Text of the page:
Revamping city slogan: Dumb idea or more than a dumb idea?

Chris Bateman
By Chris Bateman September 13, 2016 20:12


Tell the truth: Before the summer dust-up about a new Sonora slogan, when’s the last time you thought about its old one? For that matter, did you have any idea what the city slogan was?

I think of myself as a moderately informed citizen, yet my answers were “never” and “no.”

But after a Vision Sonora subcommittee revealed that early lead contenders for the new slogan were “A Small Town” and “More Than a Small Town,” I decided to get more informed fast.

I’ve learned that the city’s incumbent slogan is “Queen of the Southern Mines,” which evokes history, riches, royalty and – at least in my nearly 40 years covering local politics for The Union Democrat – not an iota of controversy.

But now, after many decades, Sonora seems ready to abdicate its queenly throne.

Vision Sonora, which is re-tailoring the city to attract new, hip businesses and younger, freer-spending visitors, figures it’s high time for a more contemporary slogan. The new moniker’s likely target: moneyed millennials who think the Southern Mines are in Georgia or Alabama.

But Vision’s Branding Subcommittee this summer stumbled out of the gate with a singular lack of vision.

“Is that all you got??” groaned one online contributor. “”OH MY!!”

“None of the above,” reacted another. “Neither,” said a third. You get the idea.

The reaction is understandable:

“A small town” puts Sonora in the not-so-select company of nearly 16,500 U.S. cities, villages, hamlets, jerkwaters, backwaters and wide spots in the road with populations of 10,000 or fewer.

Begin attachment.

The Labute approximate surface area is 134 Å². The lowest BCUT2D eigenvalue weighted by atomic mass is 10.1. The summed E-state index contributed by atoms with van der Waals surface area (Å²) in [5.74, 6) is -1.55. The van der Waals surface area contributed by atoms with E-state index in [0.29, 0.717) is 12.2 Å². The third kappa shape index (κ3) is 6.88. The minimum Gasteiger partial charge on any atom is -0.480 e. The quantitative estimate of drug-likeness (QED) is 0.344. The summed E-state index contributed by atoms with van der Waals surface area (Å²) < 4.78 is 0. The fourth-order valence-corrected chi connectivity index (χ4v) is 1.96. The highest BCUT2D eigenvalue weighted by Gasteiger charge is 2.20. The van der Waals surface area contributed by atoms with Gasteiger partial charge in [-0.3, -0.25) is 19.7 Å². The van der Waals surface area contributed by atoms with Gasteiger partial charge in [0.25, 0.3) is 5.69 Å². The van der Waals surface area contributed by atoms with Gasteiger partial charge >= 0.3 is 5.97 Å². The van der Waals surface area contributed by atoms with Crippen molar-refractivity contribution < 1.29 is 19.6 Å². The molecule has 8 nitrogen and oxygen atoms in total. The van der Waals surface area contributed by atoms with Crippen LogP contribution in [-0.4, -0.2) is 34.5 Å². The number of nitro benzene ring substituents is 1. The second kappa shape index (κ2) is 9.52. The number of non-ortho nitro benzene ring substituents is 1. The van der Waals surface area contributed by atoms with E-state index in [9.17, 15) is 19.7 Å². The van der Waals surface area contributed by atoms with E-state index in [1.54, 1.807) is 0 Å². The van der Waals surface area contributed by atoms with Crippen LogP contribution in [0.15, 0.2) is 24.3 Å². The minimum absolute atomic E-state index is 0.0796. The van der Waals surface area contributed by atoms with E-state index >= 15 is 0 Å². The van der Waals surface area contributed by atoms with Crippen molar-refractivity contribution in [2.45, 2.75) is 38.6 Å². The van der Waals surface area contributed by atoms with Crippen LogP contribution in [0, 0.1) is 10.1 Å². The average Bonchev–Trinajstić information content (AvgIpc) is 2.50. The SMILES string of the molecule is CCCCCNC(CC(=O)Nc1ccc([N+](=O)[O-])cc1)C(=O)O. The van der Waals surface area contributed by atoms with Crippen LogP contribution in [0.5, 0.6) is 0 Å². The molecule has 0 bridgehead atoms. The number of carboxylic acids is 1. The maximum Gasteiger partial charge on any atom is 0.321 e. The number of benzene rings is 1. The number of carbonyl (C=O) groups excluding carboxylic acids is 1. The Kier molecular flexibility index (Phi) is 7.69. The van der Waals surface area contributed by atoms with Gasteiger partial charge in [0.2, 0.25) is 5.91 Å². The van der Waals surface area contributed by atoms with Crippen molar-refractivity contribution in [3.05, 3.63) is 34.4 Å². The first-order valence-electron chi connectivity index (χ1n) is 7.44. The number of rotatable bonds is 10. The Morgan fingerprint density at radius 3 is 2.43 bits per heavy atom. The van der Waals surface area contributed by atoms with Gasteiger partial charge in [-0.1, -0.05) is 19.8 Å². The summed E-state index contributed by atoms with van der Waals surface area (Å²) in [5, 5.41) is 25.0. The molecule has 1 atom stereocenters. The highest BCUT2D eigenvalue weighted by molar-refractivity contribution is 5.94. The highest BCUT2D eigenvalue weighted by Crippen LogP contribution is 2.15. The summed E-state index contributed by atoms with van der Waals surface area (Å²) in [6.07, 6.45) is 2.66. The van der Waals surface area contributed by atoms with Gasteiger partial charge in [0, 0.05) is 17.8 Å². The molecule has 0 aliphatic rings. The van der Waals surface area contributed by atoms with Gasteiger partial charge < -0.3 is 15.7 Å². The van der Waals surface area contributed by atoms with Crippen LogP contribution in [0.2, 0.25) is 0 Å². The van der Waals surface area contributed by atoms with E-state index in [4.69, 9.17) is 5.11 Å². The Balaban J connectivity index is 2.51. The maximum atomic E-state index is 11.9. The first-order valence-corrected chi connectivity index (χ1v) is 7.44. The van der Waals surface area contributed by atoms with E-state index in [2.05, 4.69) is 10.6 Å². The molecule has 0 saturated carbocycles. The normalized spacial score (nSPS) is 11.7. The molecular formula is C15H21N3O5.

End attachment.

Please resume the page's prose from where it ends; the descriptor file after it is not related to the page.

And “More Than a Small Town”? Does that mean we’re a small town with a Wal-Mart, a 10-screen theater, three Starbucks, two McDonalds, a Taco Bell and a growing stoplight count that I lost track of a decade ago?

Or is it supposed to conjure up something far cooler – like Murphys.

Among neighboring towns, there’s a lot of Murphys-envy going on these days. The once-quiet Calaveras County hamlet is jammed every weekend, its streets lined with BMWs, Teslas and Jaguars from moneyed enclaves like Palo Alto, Monterey and Saratoga.

Wineries, upscale restaurants and trendy shops have combined to make Murphys a “destination.”

And its upscale, trendy slogan? “Queen of the Sierra,” which dates back to the days when Murphys was a sleepy, played-out gold camp with its best days seemingly more than a century in the rear-view mirror.

But with this slogan – which is not quite as cool as Sonora’s – Murphys has somehow morphed into the Mother Lode’s answer to Carmel-by-the-Sea. Which has left the rest of us befuddled, frustrated, envious – and hoping we can get dinner reservations at Grounds or the Murphys Grill.

But back to that Sonora slogan. The chastened branding subcommittee has retreated to the table and is now welcoming new suggestions.

A slew has already come its way. “Small Town Living Large,” “Where the Past is Present,” “Hours East of Civilization” and “Sonora Gold – Dig It,” are among them.

All fine, but why can’t we be the world capital of something? Or the gateway to something else? Or maybe the heart or the home of yet a third something?

Thousands of small towns have gone this route. There are already Backhoe, Big Foot, Bird Dog, Cave Diving, Catfish, Canoe, Cereal, Cow Chip, Goat Ropin’, Hub Cap, Box Turtle, Killer Bee, Fruitcake, Jackalope, Barbed Wire and Doodle Soup capitals of the world.